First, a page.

Then I noticed all of Archipenko's sculptures, even the Plexiglas ones,are frontal. They have fronts and backs. Good sides and bad sides. They "face" forward. They may be seen, fittingly, as reliefs in the round. Is this because Archipenko's sculptures developed out of his reliefs, or because he remained throughout his career committed to the body as a subject?
In terms of sculptural values (truly modernist ones), the figure in any shape or forms or degree of abstraction is a betrayal, not because of the sin of representation, but because of the unavoidable frontality that the figure imposes. One side or another is always favored. Thus -- if you can deal with these apparent paradoxes -- a table or a stool is more modern than a chair or a desk. A vase is more modern than a dress, a shirt, or a coat. Flagpoles, obelisks, pyramids but not houses are extremely or fully three-dimensional.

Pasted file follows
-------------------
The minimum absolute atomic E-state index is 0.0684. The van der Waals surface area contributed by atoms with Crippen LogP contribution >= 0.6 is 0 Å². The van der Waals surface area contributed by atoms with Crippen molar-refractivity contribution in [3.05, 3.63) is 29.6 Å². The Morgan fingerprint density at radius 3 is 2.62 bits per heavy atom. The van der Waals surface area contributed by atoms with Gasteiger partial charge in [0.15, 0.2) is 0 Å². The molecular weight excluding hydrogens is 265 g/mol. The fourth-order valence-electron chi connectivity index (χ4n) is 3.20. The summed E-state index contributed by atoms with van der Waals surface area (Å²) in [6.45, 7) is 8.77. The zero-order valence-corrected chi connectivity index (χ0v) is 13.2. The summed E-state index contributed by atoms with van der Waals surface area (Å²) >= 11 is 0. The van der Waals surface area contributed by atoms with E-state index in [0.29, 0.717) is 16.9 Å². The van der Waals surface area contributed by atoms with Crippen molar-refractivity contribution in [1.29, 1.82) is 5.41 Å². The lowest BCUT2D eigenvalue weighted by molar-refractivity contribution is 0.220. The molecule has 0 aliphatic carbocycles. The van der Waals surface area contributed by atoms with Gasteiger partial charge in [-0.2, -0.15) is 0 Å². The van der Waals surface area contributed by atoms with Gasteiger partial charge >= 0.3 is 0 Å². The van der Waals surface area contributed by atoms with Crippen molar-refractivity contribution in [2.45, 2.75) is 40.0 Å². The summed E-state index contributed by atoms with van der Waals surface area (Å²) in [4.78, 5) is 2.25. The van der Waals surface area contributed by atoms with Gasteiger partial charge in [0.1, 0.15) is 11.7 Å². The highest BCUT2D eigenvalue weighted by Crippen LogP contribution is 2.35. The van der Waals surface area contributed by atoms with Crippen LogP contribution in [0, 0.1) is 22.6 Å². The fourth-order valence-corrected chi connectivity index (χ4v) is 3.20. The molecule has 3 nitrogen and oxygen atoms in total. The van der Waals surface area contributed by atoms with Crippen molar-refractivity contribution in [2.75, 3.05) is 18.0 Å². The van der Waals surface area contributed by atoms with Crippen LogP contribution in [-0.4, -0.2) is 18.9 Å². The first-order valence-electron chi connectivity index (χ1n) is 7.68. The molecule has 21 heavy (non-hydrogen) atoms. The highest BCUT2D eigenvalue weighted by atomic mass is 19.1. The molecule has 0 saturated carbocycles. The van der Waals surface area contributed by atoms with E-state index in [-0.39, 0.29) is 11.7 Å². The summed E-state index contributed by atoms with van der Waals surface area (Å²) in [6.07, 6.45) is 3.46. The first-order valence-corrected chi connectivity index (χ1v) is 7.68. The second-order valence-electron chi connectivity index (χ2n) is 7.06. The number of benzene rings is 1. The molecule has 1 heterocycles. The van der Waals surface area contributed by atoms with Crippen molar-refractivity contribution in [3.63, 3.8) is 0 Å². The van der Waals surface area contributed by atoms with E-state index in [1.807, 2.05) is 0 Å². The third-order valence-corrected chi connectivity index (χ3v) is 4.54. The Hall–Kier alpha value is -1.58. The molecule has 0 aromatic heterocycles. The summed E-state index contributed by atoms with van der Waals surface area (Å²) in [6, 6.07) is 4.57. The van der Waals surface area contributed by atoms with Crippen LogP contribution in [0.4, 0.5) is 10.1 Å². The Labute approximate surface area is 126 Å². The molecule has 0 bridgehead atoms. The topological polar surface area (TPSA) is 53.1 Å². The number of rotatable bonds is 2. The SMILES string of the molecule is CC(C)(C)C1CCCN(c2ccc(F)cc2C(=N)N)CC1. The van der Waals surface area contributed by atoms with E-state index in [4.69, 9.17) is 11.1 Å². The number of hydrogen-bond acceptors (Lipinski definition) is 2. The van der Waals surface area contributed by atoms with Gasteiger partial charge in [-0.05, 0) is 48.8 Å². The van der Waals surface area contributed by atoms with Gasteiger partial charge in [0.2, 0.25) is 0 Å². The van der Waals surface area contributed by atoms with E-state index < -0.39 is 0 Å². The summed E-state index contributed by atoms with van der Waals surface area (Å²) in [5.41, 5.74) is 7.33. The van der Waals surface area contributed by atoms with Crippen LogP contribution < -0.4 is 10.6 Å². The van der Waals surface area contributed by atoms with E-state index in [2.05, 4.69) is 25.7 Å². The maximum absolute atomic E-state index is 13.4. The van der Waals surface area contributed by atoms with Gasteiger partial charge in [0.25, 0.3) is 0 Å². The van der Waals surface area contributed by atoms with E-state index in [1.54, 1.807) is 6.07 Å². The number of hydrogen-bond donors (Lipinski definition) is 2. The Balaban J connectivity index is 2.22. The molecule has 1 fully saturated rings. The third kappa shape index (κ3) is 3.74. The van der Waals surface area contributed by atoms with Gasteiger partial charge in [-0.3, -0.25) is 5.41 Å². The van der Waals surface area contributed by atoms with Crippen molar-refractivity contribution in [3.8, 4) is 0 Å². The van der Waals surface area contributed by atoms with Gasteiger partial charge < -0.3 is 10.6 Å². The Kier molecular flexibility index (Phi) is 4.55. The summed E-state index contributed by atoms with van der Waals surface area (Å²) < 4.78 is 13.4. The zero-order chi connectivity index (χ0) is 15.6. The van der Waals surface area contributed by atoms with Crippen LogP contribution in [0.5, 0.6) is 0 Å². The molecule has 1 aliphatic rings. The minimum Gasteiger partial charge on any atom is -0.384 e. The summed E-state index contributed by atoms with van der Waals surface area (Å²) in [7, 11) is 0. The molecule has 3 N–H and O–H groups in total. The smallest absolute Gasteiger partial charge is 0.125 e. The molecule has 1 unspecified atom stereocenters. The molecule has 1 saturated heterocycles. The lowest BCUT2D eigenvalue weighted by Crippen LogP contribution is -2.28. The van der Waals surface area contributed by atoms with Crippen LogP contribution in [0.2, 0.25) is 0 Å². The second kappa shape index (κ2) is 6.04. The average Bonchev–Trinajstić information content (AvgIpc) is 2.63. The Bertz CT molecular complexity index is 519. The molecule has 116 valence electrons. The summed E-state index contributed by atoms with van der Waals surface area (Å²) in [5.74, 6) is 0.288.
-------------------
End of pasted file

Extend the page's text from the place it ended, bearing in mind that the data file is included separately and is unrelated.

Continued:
Torso, 1936. Terra-cotta.
There are other revelations. It turns out that Archipenko's best works after Woman Combing Her Hair are his several Torso in Space sculptures. Three are included here on the second floor of the museum; Torso in Space (1935) is bronze with a rich green patina; another Torso in Spaceof the same yearin cast aluminum; and the best and largest of all, Torso in Space (1936) made of terra-cotta "metalized with bronze." The headless, almost-but-not-quite-totally-abstract "figures" recline and float in a way you can feel with your entire body. These great works should be in every sculpture textbook; every history of modern art, along withWoman Combing Her Hair.
And then there are the late reliefs. My favorite is Cleopatra (1957), made of wood, Bakelite (!), beads, a found bracelet, and paint, too. Oh, that Archipenko, he certainly had a way with materials.
How have I managed never to have seen these Bakelite reliefs before? Where were they hiding? Where was I hiding?